“It is well known that this group of patients is at very high risk for severe COVID and death, even when fully vaccinated, and it has become clear that more strategies are needed to protect this vulnerable group, including use of Evusheld as well as aggressive treatment if infected,” she added.

Evusheld Not Always Easy to Obtain

Although the medication has been available in the United States since January 2022, Calabrese said, patients may not receive it because of barriers including lack of both awareness and access.

Dr Davey Smith

Davey Smith, MD, professor of medicine and head of infectious diseases and global public health at the University of California San Diego, in La Jolla, said in an interview that he was not surprised by the results, but added that the study was conducted in too few patients to draw any strong conclusions or affect patient care.

“This small study that showed that breakthrough infections occurred but were generally mild, provides a small glimpse of real-world use of tixagevimab/cilgavimab as PrEP for immunocompromised persons,” said Smith, who was not involved in the study. “In the setting of Omicron and vaccination, I would expect the same outcomes reported even without the treatment,” he added.

Smith recommends larger related randomized, controlled trials to provide clinicians with sufficient data to guide them in their patient care.

Dr Graham Snyder

Graham Snyder, MD, associate professor in the division of infectious diseases at the University of Pittsburgh and medical director of infection prevention and hospital epidemiology at the University of Pittsburgh Medical Center, noted that the study “adds to a quickly growing literature on the real-world benefits of tixagevimab/cilgavimab to protect vulnerable individuals with weakened immune systems from the complications of COVID-19.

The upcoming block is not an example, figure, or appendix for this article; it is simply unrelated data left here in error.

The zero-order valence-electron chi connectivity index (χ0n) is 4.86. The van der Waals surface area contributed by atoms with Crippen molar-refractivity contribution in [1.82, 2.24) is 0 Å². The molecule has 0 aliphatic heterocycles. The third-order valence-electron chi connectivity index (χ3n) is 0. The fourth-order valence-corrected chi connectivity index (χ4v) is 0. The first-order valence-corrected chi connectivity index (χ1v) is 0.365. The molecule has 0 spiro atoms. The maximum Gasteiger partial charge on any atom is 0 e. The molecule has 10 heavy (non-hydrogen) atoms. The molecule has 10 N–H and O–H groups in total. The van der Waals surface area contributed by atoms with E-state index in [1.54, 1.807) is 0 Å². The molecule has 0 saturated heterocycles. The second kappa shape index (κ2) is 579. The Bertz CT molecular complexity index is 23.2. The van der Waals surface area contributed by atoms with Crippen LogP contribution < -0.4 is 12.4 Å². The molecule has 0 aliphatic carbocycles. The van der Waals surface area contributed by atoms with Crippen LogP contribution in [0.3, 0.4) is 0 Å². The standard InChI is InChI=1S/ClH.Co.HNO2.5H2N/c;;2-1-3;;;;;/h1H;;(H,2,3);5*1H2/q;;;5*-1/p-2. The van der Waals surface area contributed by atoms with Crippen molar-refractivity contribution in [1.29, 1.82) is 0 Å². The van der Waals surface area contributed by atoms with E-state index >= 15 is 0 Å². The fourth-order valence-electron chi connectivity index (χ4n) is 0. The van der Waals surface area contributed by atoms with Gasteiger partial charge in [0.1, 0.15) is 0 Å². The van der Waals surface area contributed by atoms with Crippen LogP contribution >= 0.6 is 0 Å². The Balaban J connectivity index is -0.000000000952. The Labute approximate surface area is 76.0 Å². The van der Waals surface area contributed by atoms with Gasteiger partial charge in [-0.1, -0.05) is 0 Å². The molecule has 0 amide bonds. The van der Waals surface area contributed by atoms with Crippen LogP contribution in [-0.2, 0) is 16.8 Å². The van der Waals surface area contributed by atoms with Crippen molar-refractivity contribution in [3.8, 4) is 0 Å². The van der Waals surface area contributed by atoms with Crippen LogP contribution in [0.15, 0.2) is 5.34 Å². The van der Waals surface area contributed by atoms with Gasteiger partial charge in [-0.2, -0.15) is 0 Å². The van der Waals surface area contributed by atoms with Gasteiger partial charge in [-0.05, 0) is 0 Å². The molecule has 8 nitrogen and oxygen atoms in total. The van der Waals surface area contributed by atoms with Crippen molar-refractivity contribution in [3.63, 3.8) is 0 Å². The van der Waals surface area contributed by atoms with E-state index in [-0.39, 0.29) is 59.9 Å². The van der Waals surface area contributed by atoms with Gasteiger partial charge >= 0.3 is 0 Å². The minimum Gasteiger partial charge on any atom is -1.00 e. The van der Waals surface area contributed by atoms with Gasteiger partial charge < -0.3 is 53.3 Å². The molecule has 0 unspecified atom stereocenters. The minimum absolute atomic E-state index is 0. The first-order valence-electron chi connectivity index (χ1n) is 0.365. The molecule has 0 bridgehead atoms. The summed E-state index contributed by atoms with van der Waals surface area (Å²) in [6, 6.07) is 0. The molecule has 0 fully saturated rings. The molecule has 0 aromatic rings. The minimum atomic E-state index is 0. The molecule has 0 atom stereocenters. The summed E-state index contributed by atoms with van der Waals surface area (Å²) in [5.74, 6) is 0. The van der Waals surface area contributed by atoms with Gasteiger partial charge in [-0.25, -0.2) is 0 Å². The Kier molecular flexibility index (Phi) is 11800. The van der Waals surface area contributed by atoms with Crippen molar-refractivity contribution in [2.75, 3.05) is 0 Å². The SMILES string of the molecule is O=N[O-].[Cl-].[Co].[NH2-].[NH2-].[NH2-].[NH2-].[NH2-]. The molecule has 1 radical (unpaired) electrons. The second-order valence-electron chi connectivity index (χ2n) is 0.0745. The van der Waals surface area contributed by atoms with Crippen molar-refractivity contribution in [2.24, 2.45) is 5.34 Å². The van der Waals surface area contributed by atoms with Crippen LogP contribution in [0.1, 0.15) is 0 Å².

“This study provides a modest addition to our understanding of the role and benefit of Evusheld,” Snyder said in an interview. “By characterizing only patients who have received Evusheld without an untreated comparison group, we can’t draw any inference about the extent of benefit the agent provided to these patients.

“Substantial data already show that this agent is effective in preventing complications of COVID-19 infection in immunocompromised individuals,” added Snyder, who was not involved in the study.

” ‘Immunocompromised’ represents a very diverse set of clinical conditions,” he said. “The research agenda should therefore focus on a more refined description of the effect in specific populations and a continued understanding of the effect of Evusheld in the context of updated vaccination strategies and changing virus ecology.”

Calabrese and her colleagues wrote that larger, controlled trials are underway.

FDA: Evusheld May Not Neutralize Certain SARS-CoV-2 Variants

“The biggest unanswered question is how Evusheld will hold up against new variants,” Calabrese said.

In an Oct. 3, 2022, update, the Food and Drug Administration released a statement about the risk of developing COVID-19 from SARS-CoV-2 variants that are not neutralized by Evusheld. The statement mentions an updated fact sheet that describes reduced protection from Evusheld against the Omicron subvariant BA.4.6, which accounted for nearly 13% of all new COVID-19 cases in the United States in the week ending Oct. 1.

There was no outside funding for the study. Smith reported no relevant financial conflicts of interest. Snyder said he is an unpaid adviser to an AstraZeneca observational study that’s assessing the real-world effectiveness of Evusheld.

This article originally appeared on, part of the Medscape Professional Network.